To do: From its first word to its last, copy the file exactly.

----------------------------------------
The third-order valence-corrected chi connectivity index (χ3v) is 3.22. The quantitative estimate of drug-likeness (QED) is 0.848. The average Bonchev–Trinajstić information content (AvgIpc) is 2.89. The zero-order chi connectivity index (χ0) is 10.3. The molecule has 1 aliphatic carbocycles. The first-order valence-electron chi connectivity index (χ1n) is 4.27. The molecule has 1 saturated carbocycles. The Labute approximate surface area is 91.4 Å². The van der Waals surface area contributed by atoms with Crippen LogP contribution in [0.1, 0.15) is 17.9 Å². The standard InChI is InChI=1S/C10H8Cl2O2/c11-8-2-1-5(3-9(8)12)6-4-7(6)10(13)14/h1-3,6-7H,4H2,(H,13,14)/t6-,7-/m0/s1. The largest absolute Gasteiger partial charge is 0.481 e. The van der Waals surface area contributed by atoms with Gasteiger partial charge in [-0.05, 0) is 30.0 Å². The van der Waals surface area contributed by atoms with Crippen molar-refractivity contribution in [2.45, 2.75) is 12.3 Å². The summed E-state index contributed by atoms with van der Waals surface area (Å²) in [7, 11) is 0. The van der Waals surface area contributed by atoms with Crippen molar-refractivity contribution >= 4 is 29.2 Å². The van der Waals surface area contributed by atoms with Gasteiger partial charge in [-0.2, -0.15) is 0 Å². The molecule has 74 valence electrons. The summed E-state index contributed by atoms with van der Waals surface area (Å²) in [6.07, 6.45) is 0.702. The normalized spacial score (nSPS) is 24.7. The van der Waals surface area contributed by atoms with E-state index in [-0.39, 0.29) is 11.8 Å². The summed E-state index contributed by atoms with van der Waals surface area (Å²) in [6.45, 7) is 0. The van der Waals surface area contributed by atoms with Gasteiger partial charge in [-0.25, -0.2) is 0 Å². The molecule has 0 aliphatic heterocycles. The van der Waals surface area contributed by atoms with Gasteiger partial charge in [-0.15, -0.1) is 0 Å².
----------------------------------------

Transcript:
The third-order valence-corrected chi connectivity index (χ3v) is 3.22. The quantitative estimate of drug-likeness (QED) is 0.848. The average Bonchev–Trinajstić information content (AvgIpc) is 2.89. The zero-order chi connectivity index (χ0) is 10.3. The molecule has 1 aliphatic carbocycles. The first-order valence-electron chi connectivity index (χ1n) is 4.27. The molecule has 1 saturated carbocycles. The Labute approximate surface area is 91.4 Å². The van der Waals surface area contributed by atoms with Crippen LogP contribution in [0.1, 0.15) is 17.9 Å². The standard InChI is InChI=1S/C10H8Cl2O2/c11-8-2-1-5(3-9(8)12)6-4-7(6)10(13)14/h1-3,6-7H,4H2,(H,13,14)/t6-,7-/m0/s1. The largest absolute Gasteiger partial charge is 0.481 e. The van der Waals surface area contributed by atoms with Gasteiger partial charge in [-0.05, 0) is 30.0 Å². The van der Waals surface area contributed by atoms with Crippen molar-refractivity contribution in [2.45, 2.75) is 12.3 Å². The summed E-state index contributed by atoms with van der Waals surface area (Å²) in [7, 11) is 0. The van der Waals surface area contributed by atoms with Crippen molar-refractivity contribution >= 4 is 29.2 Å². The van der Waals surface area contributed by atoms with Gasteiger partial charge in [-0.2, -0.15) is 0 Å². The molecule has 74 valence electrons. The summed E-state index contributed by atoms with van der Waals surface area (Å²) in [6.07, 6.45) is 0.702. The normalized spacial score (nSPS) is 24.7. The van der Waals surface area contributed by atoms with E-state index in [-0.39, 0.29) is 11.8 Å². The summed E-state index contributed by atoms with van der Waals surface area (Å²) in [6.45, 7) is 0. The van der Waals surface area contributed by atoms with Gasteiger partial charge in [-0.25, -0.2) is 0 Å². The molecule has 0 aliphatic heterocycles. The van der Waals surface area contributed by atoms with Gasteiger partial charge in [-0.15, -0.1) is 0 Å².